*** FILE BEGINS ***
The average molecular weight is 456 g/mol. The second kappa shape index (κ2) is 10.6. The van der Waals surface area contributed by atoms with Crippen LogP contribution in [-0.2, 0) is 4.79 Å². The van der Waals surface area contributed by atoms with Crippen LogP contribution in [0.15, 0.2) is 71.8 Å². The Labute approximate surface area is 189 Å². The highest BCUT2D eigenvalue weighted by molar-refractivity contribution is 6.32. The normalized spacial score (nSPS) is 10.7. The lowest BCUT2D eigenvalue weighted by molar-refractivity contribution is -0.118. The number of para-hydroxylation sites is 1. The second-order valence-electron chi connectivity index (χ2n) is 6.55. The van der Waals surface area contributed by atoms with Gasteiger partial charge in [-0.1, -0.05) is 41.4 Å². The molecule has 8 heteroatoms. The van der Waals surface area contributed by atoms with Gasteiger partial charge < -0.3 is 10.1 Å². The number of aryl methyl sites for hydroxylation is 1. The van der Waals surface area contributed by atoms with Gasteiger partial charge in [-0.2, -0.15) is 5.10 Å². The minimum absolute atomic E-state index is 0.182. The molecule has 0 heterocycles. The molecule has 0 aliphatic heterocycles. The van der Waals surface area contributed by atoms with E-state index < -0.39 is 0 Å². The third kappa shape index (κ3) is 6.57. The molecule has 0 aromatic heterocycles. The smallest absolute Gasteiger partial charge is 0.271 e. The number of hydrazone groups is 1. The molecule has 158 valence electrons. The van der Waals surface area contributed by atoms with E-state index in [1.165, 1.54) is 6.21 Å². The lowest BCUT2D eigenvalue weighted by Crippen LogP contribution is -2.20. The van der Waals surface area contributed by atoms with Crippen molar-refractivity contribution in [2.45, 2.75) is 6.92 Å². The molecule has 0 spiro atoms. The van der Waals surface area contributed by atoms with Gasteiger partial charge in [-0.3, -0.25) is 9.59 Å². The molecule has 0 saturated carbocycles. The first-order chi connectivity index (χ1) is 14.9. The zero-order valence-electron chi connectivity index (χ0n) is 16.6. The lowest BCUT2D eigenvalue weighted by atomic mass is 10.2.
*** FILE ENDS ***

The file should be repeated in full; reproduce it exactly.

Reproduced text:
The average molecular weight is 456 g/mol. The second kappa shape index (κ2) is 10.6. The van der Waals surface area contributed by atoms with Crippen LogP contribution in [-0.2, 0) is 4.79 Å². The van der Waals surface area contributed by atoms with Crippen LogP contribution in [0.15, 0.2) is 71.8 Å². The Labute approximate surface area is 189 Å². The highest BCUT2D eigenvalue weighted by molar-refractivity contribution is 6.32. The normalized spacial score (nSPS) is 10.7. The lowest BCUT2D eigenvalue weighted by molar-refractivity contribution is -0.118. The number of para-hydroxylation sites is 1. The second-order valence-electron chi connectivity index (χ2n) is 6.55. The van der Waals surface area contributed by atoms with Gasteiger partial charge in [-0.1, -0.05) is 41.4 Å². The molecule has 8 heteroatoms. The van der Waals surface area contributed by atoms with Gasteiger partial charge < -0.3 is 10.1 Å². The number of aryl methyl sites for hydroxylation is 1. The van der Waals surface area contributed by atoms with Gasteiger partial charge in [-0.2, -0.15) is 5.10 Å². The minimum absolute atomic E-state index is 0.182. The molecule has 0 heterocycles. The molecule has 0 aliphatic heterocycles. The van der Waals surface area contributed by atoms with E-state index < -0.39 is 0 Å². The third kappa shape index (κ3) is 6.57. The molecule has 0 aromatic heterocycles. The smallest absolute Gasteiger partial charge is 0.271 e. The number of hydrazone groups is 1. The molecule has 158 valence electrons. The van der Waals surface area contributed by atoms with E-state index in [1.165, 1.54) is 6.21 Å². The lowest BCUT2D eigenvalue weighted by Crippen LogP contribution is -2.20. The van der Waals surface area contributed by atoms with Crippen molar-refractivity contribution in [2.45, 2.75) is 6.92 Å². The molecule has 0 spiro atoms. The van der Waals surface area contributed by atoms with Gasteiger partial charge in [-0.3, -0.25) is 9.59 Å². The molecule has 0 saturated carbocycles. The first-order chi connectivity index (χ1) is 14.9. The zero-order valence-electron chi connectivity index (χ0n) is 16.6. The lowest BCUT2D eigenvalue weighted by atomic mass is 10.2.